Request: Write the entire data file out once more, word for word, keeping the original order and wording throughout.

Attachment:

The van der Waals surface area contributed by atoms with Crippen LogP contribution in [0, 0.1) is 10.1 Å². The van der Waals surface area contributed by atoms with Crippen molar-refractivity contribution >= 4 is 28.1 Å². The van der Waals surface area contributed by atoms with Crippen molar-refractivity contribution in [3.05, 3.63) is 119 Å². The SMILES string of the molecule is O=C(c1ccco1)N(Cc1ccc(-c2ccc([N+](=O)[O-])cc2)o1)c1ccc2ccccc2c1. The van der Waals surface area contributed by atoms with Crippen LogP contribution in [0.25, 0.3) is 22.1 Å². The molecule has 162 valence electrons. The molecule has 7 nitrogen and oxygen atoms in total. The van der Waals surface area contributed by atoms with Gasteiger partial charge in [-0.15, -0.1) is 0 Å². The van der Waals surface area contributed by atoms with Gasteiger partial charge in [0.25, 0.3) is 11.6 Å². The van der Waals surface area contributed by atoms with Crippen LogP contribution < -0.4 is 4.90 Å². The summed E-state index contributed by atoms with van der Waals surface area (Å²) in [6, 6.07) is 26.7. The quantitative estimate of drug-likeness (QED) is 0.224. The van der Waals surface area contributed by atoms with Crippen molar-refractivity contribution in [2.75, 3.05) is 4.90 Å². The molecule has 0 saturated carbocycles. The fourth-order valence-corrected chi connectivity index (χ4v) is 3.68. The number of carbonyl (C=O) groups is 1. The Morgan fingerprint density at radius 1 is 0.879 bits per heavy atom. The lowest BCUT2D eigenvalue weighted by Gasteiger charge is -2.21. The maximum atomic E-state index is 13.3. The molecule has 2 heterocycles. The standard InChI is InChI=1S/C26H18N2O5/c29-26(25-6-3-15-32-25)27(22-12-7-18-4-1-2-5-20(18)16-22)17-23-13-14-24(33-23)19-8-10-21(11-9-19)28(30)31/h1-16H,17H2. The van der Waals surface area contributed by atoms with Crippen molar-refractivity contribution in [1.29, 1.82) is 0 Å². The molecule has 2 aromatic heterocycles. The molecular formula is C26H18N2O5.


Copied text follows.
The van der Waals surface area contributed by atoms with Crippen LogP contribution in [0, 0.1) is 10.1 Å². The van der Waals surface area contributed by atoms with Crippen molar-refractivity contribution >= 4 is 28.1 Å². The van der Waals surface area contributed by atoms with Crippen molar-refractivity contribution in [3.05, 3.63) is 119 Å². The SMILES string of the molecule is O=C(c1ccco1)N(Cc1ccc(-c2ccc([N+](=O)[O-])cc2)o1)c1ccc2ccccc2c1. The van der Waals surface area contributed by atoms with Crippen LogP contribution in [0.25, 0.3) is 22.1 Å². The molecule has 162 valence electrons. The molecule has 7 nitrogen and oxygen atoms in total. The van der Waals surface area contributed by atoms with Gasteiger partial charge in [-0.15, -0.1) is 0 Å². The van der Waals surface area contributed by atoms with Gasteiger partial charge in [0.25, 0.3) is 11.6 Å². The van der Waals surface area contributed by atoms with Crippen LogP contribution < -0.4 is 4.90 Å². The summed E-state index contributed by atoms with van der Waals surface area (Å²) in [6, 6.07) is 26.7. The quantitative estimate of drug-likeness (QED) is 0.224. The van der Waals surface area contributed by atoms with Crippen molar-refractivity contribution in [2.75, 3.05) is 4.90 Å². The molecule has 0 saturated carbocycles. The fourth-order valence-corrected chi connectivity index (χ4v) is 3.68. The number of carbonyl (C=O) groups is 1. The Morgan fingerprint density at radius 1 is 0.879 bits per heavy atom. The lowest BCUT2D eigenvalue weighted by Gasteiger charge is -2.21. The maximum atomic E-state index is 13.3. The molecule has 2 heterocycles. The standard InChI is InChI=1S/C26H18N2O5/c29-26(25-6-3-15-32-25)27(22-12-7-18-4-1-2-5-20(18)16-22)17-23-13-14-24(33-23)19-8-10-21(11-9-19)28(30)31/h1-16H,17H2. The van der Waals surface area contributed by atoms with Crippen molar-refractivity contribution in [1.29, 1.82) is 0 Å². The molecule has 2 aromatic heterocycles. The molecular formula is C26H18N2O5.